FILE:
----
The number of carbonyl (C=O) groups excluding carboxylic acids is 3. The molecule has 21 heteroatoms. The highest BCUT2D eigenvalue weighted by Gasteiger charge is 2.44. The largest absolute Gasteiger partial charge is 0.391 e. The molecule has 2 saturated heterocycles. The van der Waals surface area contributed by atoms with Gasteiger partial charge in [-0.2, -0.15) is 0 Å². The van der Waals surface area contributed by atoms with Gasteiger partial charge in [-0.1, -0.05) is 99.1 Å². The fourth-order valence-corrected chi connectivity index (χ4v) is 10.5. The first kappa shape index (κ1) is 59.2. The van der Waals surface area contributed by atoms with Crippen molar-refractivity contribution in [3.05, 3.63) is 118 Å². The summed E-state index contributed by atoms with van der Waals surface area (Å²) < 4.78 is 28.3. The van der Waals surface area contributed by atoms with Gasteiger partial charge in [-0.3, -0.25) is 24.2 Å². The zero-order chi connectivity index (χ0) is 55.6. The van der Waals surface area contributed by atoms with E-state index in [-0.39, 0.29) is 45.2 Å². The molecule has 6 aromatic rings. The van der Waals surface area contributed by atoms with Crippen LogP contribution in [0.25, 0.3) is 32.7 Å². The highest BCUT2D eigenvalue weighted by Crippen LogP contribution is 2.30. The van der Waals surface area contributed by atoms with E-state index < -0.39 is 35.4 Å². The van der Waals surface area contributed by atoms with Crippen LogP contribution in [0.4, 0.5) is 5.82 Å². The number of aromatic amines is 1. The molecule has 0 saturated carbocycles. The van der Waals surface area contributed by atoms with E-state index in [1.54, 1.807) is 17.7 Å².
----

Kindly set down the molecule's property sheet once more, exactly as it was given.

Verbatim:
The number of carbonyl (C=O) groups excluding carboxylic acids is 3. The molecule has 21 heteroatoms. The highest BCUT2D eigenvalue weighted by Gasteiger charge is 2.44. The largest absolute Gasteiger partial charge is 0.391 e. The molecule has 2 saturated heterocycles. The van der Waals surface area contributed by atoms with Gasteiger partial charge in [-0.2, -0.15) is 0 Å². The van der Waals surface area contributed by atoms with Gasteiger partial charge in [-0.1, -0.05) is 99.1 Å². The fourth-order valence-corrected chi connectivity index (χ4v) is 10.5. The first kappa shape index (κ1) is 59.2. The van der Waals surface area contributed by atoms with Crippen molar-refractivity contribution in [3.05, 3.63) is 118 Å². The summed E-state index contributed by atoms with van der Waals surface area (Å²) < 4.78 is 28.3. The van der Waals surface area contributed by atoms with Gasteiger partial charge in [-0.3, -0.25) is 24.2 Å². The zero-order chi connectivity index (χ0) is 55.6. The van der Waals surface area contributed by atoms with E-state index in [-0.39, 0.29) is 45.2 Å². The molecule has 6 aromatic rings. The van der Waals surface area contributed by atoms with Crippen LogP contribution in [0.25, 0.3) is 32.7 Å². The highest BCUT2D eigenvalue weighted by Crippen LogP contribution is 2.30. The van der Waals surface area contributed by atoms with E-state index < -0.39 is 35.4 Å². The van der Waals surface area contributed by atoms with Crippen LogP contribution in [0.4, 0.5) is 5.82 Å². The number of aromatic amines is 1. The molecule has 0 saturated carbocycles. The van der Waals surface area contributed by atoms with E-state index in [1.54, 1.807) is 17.7 Å².